• Allan Classen

Editor's Turn: Acknowledgment must be paid

Staff for the coalition of inner Westside neighborhood associations propose that each monthly meeting begin with a dose of humbling history: a “land acknowledgement” that we occupy land stolen from Native American tribes.

This symbolic act is intended to partially offset centuries of “colonialism, genocide and white supremacy that still affect indigenous communities.”

Neighbors West/Northwest is scheduled to consider adoption of this ritual practice in November, following many governmental and private institutions in a movement rapidly gaining momentum nationwide.

While few challenge the basic principle that Native Americans were driven from their land, the indigenous peoples narrative rests on the naïve impression that there was once a perfect moment in history when every tribe and nation was in its proper place on Earth and that any movement since then has been an injustice needing rectification today.

Though the statement acknowledges a truth, not everything that is true must be stated before conducting a meeting. Why is this truth held above others?

Official acknowledgments are not about overcoming injustices. They have another purpose.

Societies and organizations establish orthodoxies by enshrining statements reflecting the right way to think or believe. Public schools used to begin the day with recitation of the Pledge of Allegiance, affirming that we are a nation of equals. “Under God” was added in the 1950s to assert that America was founded for religious purposes.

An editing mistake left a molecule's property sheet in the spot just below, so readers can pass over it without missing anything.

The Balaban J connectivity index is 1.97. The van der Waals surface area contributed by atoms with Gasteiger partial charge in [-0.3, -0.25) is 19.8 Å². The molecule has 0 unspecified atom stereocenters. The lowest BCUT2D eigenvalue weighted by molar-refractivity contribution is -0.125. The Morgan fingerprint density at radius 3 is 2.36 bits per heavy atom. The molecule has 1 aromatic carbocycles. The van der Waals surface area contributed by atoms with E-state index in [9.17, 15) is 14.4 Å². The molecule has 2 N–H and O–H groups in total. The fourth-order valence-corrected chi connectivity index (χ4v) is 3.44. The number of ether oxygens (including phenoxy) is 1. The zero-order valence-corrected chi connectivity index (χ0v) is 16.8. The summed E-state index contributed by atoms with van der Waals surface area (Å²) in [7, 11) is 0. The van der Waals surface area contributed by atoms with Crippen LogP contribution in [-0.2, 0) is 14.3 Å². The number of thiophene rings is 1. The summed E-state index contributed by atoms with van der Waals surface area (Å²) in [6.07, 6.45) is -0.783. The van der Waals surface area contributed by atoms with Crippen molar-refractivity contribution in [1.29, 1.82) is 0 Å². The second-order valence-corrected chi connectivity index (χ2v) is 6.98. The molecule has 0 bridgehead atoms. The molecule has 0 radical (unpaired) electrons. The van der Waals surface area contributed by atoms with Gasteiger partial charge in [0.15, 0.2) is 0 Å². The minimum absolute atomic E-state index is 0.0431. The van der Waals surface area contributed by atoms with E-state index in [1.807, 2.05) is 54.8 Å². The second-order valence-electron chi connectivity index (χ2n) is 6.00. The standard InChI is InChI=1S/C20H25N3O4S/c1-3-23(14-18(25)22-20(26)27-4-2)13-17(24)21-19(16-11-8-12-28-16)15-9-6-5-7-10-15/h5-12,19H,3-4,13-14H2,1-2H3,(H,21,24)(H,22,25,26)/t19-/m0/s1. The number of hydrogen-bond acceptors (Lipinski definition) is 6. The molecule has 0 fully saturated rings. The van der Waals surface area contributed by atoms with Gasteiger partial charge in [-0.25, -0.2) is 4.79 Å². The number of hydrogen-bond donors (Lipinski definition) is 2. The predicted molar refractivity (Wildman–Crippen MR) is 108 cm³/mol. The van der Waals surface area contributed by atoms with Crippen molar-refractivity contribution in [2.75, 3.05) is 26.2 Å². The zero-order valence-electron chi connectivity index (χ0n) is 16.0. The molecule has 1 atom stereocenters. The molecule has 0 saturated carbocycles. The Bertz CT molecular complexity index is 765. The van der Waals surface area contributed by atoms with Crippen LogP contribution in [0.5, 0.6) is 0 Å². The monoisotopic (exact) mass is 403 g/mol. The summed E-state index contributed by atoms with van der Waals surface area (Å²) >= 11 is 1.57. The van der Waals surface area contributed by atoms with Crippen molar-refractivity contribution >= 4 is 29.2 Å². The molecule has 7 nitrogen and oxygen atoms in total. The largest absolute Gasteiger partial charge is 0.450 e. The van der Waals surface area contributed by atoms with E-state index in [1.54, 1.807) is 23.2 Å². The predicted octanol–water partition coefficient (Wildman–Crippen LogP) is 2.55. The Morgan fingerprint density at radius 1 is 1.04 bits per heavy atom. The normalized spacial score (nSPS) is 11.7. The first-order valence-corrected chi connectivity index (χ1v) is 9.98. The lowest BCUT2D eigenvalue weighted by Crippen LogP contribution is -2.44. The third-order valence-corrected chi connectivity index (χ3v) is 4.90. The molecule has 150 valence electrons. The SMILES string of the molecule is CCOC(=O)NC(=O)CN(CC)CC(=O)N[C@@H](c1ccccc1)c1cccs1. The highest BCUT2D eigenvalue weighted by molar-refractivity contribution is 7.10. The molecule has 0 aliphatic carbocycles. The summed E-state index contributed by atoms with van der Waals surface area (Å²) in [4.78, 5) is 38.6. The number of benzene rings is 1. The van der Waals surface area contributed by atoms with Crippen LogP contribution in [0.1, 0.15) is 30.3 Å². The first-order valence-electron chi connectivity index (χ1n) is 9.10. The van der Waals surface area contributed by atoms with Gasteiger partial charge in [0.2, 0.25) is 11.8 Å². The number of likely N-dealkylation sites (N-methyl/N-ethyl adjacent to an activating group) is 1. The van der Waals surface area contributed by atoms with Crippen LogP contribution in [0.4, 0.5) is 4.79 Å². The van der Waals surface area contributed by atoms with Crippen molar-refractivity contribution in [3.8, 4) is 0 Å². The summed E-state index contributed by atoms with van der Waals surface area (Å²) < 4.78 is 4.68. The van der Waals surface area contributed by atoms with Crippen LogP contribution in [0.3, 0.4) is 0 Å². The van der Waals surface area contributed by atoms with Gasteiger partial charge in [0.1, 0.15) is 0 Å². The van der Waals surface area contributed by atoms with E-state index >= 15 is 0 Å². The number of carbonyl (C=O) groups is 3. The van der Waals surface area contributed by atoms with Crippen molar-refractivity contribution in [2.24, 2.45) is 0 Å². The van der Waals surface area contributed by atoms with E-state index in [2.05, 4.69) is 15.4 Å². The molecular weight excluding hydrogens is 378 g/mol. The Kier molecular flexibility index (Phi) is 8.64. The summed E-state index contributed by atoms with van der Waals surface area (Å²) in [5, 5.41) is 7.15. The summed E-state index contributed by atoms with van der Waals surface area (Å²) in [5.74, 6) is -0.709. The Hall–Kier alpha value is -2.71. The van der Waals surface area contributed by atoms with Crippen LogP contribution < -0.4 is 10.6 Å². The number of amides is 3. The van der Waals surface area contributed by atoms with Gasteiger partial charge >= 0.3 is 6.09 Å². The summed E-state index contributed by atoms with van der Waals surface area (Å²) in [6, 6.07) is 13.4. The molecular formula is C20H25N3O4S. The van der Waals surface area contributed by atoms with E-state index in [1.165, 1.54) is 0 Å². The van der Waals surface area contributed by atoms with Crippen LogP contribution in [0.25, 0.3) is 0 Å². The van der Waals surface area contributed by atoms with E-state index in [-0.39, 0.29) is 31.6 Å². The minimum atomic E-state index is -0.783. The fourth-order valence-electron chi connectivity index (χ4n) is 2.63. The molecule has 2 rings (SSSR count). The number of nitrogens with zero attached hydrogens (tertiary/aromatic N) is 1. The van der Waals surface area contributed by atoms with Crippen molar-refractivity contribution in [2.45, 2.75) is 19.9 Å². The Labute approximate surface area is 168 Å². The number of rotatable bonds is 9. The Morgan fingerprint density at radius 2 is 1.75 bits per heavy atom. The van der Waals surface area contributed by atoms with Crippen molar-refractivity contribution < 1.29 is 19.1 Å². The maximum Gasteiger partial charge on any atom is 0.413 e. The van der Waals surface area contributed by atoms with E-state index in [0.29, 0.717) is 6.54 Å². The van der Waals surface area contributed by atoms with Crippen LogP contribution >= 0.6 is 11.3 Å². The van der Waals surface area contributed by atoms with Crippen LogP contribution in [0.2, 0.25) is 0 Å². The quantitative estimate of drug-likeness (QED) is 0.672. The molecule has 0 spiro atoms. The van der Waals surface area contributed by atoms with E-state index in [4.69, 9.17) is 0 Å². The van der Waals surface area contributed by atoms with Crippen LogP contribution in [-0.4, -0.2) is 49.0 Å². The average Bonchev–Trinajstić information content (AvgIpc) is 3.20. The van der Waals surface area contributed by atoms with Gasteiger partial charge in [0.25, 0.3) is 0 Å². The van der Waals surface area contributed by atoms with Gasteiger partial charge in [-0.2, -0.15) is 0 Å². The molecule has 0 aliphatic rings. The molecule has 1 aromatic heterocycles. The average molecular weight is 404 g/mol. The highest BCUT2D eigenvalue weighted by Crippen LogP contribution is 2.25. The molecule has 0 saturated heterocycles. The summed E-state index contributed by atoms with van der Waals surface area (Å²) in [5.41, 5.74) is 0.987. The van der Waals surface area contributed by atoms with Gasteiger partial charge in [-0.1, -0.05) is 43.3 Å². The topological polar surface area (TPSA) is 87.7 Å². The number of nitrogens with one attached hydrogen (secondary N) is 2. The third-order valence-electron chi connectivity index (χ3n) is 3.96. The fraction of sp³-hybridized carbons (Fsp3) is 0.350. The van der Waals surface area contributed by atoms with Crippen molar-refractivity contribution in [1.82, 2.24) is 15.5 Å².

Orthodoxies seek to establish truth by compelling all to publicly swear oaths of loyalty. Any not touching their hearts or speaking the words can be singled out as unpatriotic, unbelieving or otherwise unworthy.

The towering crosses erected in public parks in many American towns were not there to remind Christians to pray; they loomed to remind those of other faiths or no faith that Christianity had the government’s stamp of approval. Those holding other beliefs may be tolerated but also nudged toward the margins of society.

The bloody social value fights fouling our national political discourse today are in pursuit of symbolic victories to show that “the government (mom?) likes us best.”

I have always appreciated that neighborhood activism is nonpartisan. People work side by side for years without asking or caring about each other’s political party affiliation. Community building is a process of addressing problems of local concern together in a practical, mostly cordial way. We may disagree over things such as traffic diverters, but it’s not a moral issue. Compromise is possible.

Communities come together in times of crisis, recognizing inherently that what unites them is greater than that which divides. They share resources, maintain common spaces and build friendships that help navigate every circumstance or need.

The land acknowledgment will not unify us or help disparate peoples live together. Such orthodoxies are rooted in a desire to wield an invulnerable moral argument, to judge others from higher ground without having to admit weaknesses in one’s own position or to stretch oneself to a deeper understanding.

It is the tack taken by many anti-abortionists, who frame the conflict between the life of the mother and that of her fetus as one of right versus wrong. Without illuminating debate or growth, that issue has divided our country until the appointment of a Supreme Court nominee is taken to justify support for a president who is neither moral nor unifying.

The same tool is brandished by those on the left and the right. Neighborhood associations that acknowledge colonialism may in time be led by those who would instead choose to acknowledge that thousands of unborn in our district have been aborted or that our God-given liberties are infringed upon by directives to wear masks.

Those who wield the sword must acknowledge its two-edged configuration.


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